by: Cassie Carver, LMHC, CCTP, CTMH
Director of Outpatient Therapy
I often find that mental health and mental illness are terms used interchangeably. What if I told you mental health and mental illness are two different things? It’s possible to have poor mental health or wellness and not have a mental illness.
According to the CDC, “Although the terms are often used interchangeably, poor mental health and mental illness are not the same things. A person can experience poor mental health and not be diagnosed with a mental illness. Likewise, a person diagnosed with a mental illness can experience periods of physical, mental, and social well-being.”
What is mental health?
So what is mental health, and how does it differ from mental illness?
- Mental health includes our emotional, psychological, and social well-being.
- It affects how we think, how we feel, and even how we act.
- It also influences the way we handle stress and our ability to make healthy choices.
When we have a lot going on in our environment, work, school, families, relationships, or other areas of our lives, we tend to find ourselves in a stress overload. I don’t know about you, but when I’m stressed out I can be short-tempered, impatient, and irritable. It is as if every little thing is like climbing a giant mountain. These feelings do not necessarily mean you have a mental illness; it makes you human and suggests your mental health or mental wellness could use a little more attention or self-care.
What is mental illness?
Mental illnesses, different from mental health, refer to a wide range of conditions, also known as disorders, for example, depression, anxiety, bipolar disorder, and ADHD, that affect a person’s mood, thinking, feeling, and behavior. A key component of mental illness is that it causes significant distress or impairs essential areas of functioning. The condition or disorder has resulted in marked impairment in areas of our lives such as work, school, parenting, interpersonal and social difficulties, and difficulty completing usual roles, responsibilities, or other basic activities of daily living.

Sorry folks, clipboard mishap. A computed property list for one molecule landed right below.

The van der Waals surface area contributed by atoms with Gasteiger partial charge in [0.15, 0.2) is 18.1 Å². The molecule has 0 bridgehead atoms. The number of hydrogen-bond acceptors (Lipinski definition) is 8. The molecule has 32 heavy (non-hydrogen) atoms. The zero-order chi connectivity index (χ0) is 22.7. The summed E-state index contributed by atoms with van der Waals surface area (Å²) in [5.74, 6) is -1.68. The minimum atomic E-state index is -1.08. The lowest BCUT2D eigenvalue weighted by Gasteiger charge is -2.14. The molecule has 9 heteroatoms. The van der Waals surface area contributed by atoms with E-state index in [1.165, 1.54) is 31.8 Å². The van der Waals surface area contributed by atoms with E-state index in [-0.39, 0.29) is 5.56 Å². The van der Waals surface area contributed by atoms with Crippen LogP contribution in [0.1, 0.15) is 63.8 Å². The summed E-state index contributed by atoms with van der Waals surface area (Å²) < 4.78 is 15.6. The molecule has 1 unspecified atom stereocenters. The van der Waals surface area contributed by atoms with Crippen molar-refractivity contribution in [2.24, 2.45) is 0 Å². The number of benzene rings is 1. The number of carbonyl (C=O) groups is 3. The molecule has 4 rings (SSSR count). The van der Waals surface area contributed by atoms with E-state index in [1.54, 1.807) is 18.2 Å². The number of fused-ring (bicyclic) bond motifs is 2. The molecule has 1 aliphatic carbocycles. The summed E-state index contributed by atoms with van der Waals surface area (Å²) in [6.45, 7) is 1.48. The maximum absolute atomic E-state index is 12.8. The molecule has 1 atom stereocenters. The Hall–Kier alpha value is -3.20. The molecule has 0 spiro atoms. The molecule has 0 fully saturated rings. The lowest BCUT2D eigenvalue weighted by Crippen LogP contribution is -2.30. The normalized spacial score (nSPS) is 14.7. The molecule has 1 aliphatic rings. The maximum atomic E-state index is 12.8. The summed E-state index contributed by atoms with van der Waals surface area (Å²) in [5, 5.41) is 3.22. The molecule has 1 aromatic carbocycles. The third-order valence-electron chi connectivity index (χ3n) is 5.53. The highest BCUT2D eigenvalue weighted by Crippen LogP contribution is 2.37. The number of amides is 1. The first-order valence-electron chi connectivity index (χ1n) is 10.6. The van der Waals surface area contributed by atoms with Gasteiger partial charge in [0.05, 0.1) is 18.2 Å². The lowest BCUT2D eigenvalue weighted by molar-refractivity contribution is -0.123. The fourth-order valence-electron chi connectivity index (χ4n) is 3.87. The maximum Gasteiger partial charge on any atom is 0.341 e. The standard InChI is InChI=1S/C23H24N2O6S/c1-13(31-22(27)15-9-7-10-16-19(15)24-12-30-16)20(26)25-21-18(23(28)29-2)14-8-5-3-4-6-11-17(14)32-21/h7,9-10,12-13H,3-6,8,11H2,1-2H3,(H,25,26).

We all experience sadness or days when we don’t have a lot of energy—when all we want to do is sit down with our feet up and relax. However, that does not mean you have depression. We can all have mental health symptoms, but for it to be considered a mental illness it must impact functioning. Mental illness comes into play when the sadness and energy loss are overwhelming and impact other areas of our life. It’s the struggle to get out of bed in the morning and take care of your hygiene, or when practicing self-care feels like moving mountains. It’s when work or school attendance, performance, or both have become an issue, or when the sadness and loss of energy have become a barrier to being a parent, family member, or friend.
Mental illness is among the most common health conditions in the United States. The CDC reports that one in five individuals is diagnosed with a mental health disorder annually in the US, and one in 25 Americans live with a severe mental illness.
What causes mental illness?
So, what causes mental illness? Research tells us there are several risks which include:
- genetic or biological component related to our genes or brain chemistry;
- adverse early life experiences, such as trauma or a history of abuse;
- ongoing (chronic) medical conditions;
- feeling isolated, lonely, or the lack of a healthy support system;
- and even the use of alcohol or drugs, among other factors.
How do we know when to seek treatment if impacted by poor mental health or a mental illness?
Here are a few reasons:
- Tearful or crying for no reason
- Thinking negatively about ourselves or others
- Slipping into old unhealthy behaviors, impulses, or urges
- Feeling controlled by your emotions
- Having thoughts of death or suicide
If your thoughts or emotions negatively impact your ability to live, laugh, and love, then it’s time to explore professional mental health help. It’s ok not to feel ok, but it’s important to seek help so you can start feeling better. Remember, if unsure or need someone to talk to, contact our 24-hour emotional support and crisis line by calling 863.519.3744 or texting 863.204.3443, or use Mental Health America’s screening tool.
Peace River Center’s mission is to engage, restore, and empower individuals in our community to thrive. Your emotional well-being matters, and we are here to help you navigate your mental wellness journey.